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The Politics of Healthcare

Ben Cole, for HealthLeaders Magazine, July 10, 2008
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Both parties’ presidential hopefuls have offered plenty of sweeping proposals for fixing the nation’s healthcare ills. But will either candidate be able to follow through?

The next president will face a colossal challenge in confronting the future of healthcare in the United States. A host of complex problems, from the growing number of uninsured to ever-rising health costs to a lack of information technology, are begging for solutions.

Despite the magnitude of such issues, however, healthcare is forced to compete with a shaky economy and the war in Iraq for voters' attention throughout the campaign. Both parties' candidates have offered plenty of ideas for addressing the country's healthcare challenges, but how significant of a role will healthcare ultimately play for voters?

"I think that while there are a number of issues the incoming administration will need to address, the public has put a very high priority on healthcare," says Ashley Thompson, director of policy for the American Hospital Association. "During 1992, everyone came to the table with their own unique reform plan and the next best option was to do nothing. And guess what? We did nothing."

So if healthcare remains a top-of-mind issue for the public, what will be the largest political battlegrounds as the campaign accelerates—and is there any way to know which solutions will really do any good?

Access, universal care
The major political parties have contrasting opinions on access and coverage for Americans. Under Democratic candidate Barack Obama's plan, healthcare coverage would be required for all children. Employers should also offer coverage, or contribute a percentage of payroll, toward the cost of a public plan, the Illinois senator contends.

Republican candidate John McCain, on the other hand, opposes universal coverage and government mandates for healthcare. The Arizona senator maintains that families should be in charge of their healthcare dollars and have more control over their care.

"To an extent, if the Democratic candidates are successful, it is more likely to lead to a bigger gain in the number of people insured. That means hospitals will be able to convert some bad debt customers to customers who pay—or at least convert them from charity care to paying customers," says Paul Ginsburg, president of the Center for Studying Health System Change. "There will also be a growth in demand for hospital care." Ginsburg adds, however, that both approaches would have an immediate impact on healthcare costs. "McCain clearly has a more consumer-oriented, market-driven approach to cost containment," Ginsburg says. "I would say McCain outlined a much clearer idea for cost containment than the Democratic candidates."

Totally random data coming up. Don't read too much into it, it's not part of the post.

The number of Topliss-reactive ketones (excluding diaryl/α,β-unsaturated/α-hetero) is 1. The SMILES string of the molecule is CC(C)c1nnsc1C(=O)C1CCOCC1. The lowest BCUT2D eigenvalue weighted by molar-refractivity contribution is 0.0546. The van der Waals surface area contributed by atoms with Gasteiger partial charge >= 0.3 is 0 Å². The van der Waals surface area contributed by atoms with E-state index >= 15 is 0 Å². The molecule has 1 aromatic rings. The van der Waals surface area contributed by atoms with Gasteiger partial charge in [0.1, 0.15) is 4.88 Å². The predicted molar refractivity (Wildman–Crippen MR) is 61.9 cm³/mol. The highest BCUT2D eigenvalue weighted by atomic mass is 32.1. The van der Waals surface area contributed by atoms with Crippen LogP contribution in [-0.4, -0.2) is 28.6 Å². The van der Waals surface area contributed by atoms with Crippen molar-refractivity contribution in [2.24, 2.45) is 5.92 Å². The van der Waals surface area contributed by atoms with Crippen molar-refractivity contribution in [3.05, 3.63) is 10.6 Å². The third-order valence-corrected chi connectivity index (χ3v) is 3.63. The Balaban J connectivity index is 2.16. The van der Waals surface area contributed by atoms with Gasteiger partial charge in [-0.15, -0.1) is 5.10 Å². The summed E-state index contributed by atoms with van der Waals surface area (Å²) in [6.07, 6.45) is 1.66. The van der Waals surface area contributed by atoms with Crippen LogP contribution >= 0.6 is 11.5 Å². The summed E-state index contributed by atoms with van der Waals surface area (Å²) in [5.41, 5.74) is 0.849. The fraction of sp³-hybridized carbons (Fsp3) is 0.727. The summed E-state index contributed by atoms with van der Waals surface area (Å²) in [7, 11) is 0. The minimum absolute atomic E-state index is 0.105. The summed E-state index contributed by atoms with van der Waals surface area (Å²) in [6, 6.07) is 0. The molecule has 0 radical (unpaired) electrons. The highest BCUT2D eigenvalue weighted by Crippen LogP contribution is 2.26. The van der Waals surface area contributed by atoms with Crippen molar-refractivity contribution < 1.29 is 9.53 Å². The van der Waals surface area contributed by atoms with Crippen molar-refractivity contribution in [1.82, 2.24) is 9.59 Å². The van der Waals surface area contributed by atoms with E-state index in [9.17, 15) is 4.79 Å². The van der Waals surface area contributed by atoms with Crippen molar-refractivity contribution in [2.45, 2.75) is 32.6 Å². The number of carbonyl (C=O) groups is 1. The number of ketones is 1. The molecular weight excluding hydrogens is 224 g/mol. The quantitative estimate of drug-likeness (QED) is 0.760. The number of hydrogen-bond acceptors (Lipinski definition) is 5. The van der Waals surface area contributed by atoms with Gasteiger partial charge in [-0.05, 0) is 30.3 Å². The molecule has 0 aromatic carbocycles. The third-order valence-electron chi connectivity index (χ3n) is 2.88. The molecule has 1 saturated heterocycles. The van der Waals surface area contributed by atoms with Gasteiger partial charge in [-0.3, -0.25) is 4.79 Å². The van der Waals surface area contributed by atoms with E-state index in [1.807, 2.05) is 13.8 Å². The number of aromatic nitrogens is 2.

Bringing down costs
When it comes to overall cost containment, the candidates have some similarities. Both say the industry should focus on improving prevention/treatment for chronic illnesses; both candidates also are calling for increased hospital transparency to help consumers make more informed decisions.

Thompson contends that any healthcare reform needs to focus on wellness. The AHA worked with six expert advisory groups that included more than 100 organizations to develop a list of changes to laws and regulations in an effort to move toward better health and healthcare in America, and increased wellness is a huge part of the proposal, Thompson says.

"We have a sick-care system rather than healthcare system," Thompson says. "There is a personal responsibility of saying that we can't just address the healthcare system when why people are healthy or not healthy has so much to do with their own personal behaviors. It is important to manage individual's health and make sure that in this debate, people and improving their health are the focus."

Promoting IT, electronic records
Obama has promised to invest $50 billion toward electronic medical records and health information technology, while McCain promotes the "rapid deployment of 21st century information systems" and, when cost effective, using telemedicine for rural and underserved areas. But the practical application of much of the discussion surrounding technology is questionable, says Ginsburg.

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